I found this post to be very insightful and thought-provoking. As I was taught in Kindergarten, it is always good to share! Check out his blog for more!
I realize mind-games and manipulative behaviors go on in every sector. But what I’ve experienced is that when someone is nasty in the work place, they are just nasty, it is recognized as such, and called for what it is. Usually. Not always.
But what I’ve noticed over the many years in the church, in spirituality, in Christianity, is that the nastiness in religious domains is more subversive. Christians, I’ve concluded, generally want to be nice, sincere people of faith. They would never want to hurt anybody.
So when something upsetting happens to them against their will, rather than get consciously angry, mean, manipulative or deceitful, they drive these unpleasant thoughts and feelings deep underground and cover it all in a sentimental spirituality laced with ultimate concern for the church, God’s will, and mission.
What actually happens is this psychologically separates the unconscious drives from the conscious ones, allowing the unconscious ones to bloom with full sanction under the guise of genuine concern. Anyone with any discernment can see the monstrosity of the person’s thinly veiled ulterior motives, lack of honesty and integrity. But the person himself is completely blind to them. His spirituality won’t allow him to recognize it. He lacks integrity. In other words, he is not an integrated person. He is not integrating his unconscious with his conscious, his dark side with his light, his sinner with his saint.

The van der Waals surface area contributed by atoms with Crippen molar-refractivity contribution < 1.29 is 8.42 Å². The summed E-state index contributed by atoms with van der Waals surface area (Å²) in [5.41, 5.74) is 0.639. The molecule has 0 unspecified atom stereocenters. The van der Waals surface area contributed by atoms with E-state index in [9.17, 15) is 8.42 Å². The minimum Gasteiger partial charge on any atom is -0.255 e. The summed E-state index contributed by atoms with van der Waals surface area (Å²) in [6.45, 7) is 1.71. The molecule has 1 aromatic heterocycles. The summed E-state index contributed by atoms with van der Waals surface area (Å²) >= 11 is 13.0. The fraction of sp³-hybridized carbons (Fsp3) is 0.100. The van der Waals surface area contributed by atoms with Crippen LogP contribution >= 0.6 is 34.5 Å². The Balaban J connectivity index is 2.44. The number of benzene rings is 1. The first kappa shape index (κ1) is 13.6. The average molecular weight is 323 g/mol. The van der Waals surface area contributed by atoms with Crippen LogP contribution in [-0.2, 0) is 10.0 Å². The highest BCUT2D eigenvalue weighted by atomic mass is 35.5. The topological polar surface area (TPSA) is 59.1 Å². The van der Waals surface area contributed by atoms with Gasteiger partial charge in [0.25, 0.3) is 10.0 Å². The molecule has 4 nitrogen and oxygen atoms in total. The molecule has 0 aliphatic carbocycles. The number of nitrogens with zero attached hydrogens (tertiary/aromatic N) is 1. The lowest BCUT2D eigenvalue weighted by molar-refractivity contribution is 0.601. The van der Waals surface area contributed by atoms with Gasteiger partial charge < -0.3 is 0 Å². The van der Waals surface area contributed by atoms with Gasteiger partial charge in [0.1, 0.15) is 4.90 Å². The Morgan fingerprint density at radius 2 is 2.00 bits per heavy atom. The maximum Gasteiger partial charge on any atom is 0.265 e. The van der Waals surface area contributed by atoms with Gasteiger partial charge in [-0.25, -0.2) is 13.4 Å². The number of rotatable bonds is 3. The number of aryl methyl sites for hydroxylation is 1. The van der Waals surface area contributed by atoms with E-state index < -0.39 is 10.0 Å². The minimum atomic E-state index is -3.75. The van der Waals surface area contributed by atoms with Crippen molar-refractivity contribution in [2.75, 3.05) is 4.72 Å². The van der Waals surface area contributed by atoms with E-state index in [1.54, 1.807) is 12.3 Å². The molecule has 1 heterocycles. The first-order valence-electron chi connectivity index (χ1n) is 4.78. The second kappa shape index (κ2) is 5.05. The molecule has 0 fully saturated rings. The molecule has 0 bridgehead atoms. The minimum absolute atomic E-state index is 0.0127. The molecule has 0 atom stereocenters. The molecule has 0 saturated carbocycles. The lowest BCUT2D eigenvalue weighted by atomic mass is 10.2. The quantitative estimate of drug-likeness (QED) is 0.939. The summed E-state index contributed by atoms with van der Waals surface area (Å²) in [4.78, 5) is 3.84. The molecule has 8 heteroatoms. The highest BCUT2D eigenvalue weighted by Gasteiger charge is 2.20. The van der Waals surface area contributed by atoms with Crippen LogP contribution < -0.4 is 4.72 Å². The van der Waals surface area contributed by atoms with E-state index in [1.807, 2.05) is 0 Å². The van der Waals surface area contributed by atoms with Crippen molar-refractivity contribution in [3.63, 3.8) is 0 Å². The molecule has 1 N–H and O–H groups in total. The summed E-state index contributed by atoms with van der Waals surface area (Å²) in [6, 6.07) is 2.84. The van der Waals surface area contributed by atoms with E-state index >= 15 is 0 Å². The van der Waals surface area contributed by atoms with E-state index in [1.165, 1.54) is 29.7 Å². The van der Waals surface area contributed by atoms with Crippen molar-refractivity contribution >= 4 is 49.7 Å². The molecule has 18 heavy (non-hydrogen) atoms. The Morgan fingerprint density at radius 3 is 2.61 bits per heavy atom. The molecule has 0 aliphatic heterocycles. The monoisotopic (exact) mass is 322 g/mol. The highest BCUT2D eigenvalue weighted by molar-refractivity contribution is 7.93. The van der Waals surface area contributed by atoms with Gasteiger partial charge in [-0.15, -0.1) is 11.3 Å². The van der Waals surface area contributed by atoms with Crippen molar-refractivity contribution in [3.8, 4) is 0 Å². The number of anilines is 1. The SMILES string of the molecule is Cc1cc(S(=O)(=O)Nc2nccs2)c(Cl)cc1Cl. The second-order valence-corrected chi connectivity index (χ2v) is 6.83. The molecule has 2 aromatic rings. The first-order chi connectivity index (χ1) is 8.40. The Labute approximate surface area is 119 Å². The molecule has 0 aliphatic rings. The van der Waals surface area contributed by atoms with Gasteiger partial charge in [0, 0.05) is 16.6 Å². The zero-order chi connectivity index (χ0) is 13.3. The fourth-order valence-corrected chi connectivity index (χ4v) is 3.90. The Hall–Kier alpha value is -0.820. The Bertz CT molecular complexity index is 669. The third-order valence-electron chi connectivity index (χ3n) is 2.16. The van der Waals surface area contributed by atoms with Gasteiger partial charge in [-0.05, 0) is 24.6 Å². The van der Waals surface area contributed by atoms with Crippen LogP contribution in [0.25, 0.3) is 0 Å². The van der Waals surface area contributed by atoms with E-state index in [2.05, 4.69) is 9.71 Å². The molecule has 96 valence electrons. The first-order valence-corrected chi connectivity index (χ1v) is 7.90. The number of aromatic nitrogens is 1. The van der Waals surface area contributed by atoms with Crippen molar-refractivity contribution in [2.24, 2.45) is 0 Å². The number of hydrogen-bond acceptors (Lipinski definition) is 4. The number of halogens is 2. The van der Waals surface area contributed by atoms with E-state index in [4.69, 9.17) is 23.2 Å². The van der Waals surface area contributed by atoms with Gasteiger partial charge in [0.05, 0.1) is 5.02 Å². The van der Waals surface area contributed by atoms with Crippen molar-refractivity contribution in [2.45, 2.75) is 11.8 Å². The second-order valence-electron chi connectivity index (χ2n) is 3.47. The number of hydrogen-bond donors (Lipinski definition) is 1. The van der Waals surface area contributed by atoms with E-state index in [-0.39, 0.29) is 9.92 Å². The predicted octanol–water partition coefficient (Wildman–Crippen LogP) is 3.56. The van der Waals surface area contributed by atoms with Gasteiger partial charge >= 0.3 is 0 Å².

To address the issues head-on would fall on shocked, offended and deaf ears. It is useless. Unless a close friend or relative points it out. Then maybe. Otherwise, from my experience, it takes the mortifying trauma of an understood bad dream, a revelation, self-awareness, or realization (whatever you want to call it) for it to be addressed. Plus humility.